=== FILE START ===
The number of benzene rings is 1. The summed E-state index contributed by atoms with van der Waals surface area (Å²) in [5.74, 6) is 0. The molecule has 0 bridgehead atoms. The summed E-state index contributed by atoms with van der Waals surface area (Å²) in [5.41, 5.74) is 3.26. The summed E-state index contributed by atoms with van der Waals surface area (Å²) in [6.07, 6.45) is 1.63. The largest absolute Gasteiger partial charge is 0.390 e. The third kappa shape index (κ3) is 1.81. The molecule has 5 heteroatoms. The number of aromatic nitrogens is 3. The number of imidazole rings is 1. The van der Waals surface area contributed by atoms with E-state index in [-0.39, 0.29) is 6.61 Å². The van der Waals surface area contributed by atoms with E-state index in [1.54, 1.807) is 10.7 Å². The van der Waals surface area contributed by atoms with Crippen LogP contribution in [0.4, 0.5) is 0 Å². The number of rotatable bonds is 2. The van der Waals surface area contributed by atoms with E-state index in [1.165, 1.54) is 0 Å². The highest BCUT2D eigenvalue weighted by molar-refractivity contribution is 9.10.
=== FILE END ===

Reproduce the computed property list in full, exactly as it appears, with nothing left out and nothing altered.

The number of benzene rings is 1. The summed E-state index contributed by atoms with van der Waals surface area (Å²) in [5.74, 6) is 0. The molecule has 0 bridgehead atoms. The summed E-state index contributed by atoms with van der Waals surface area (Å²) in [5.41, 5.74) is 3.26. The summed E-state index contributed by atoms with van der Waals surface area (Å²) in [6.07, 6.45) is 1.63. The largest absolute Gasteiger partial charge is 0.390 e. The third kappa shape index (κ3) is 1.81. The molecule has 5 heteroatoms. The number of aromatic nitrogens is 3. The number of imidazole rings is 1. The van der Waals surface area contributed by atoms with E-state index in [-0.39, 0.29) is 6.61 Å². The van der Waals surface area contributed by atoms with E-state index in [1.54, 1.807) is 10.7 Å². The van der Waals surface area contributed by atoms with Crippen LogP contribution in [0.4, 0.5) is 0 Å². The number of rotatable bonds is 2. The van der Waals surface area contributed by atoms with E-state index in [1.165, 1.54) is 0 Å². The highest BCUT2D eigenvalue weighted by molar-refractivity contribution is 9.10.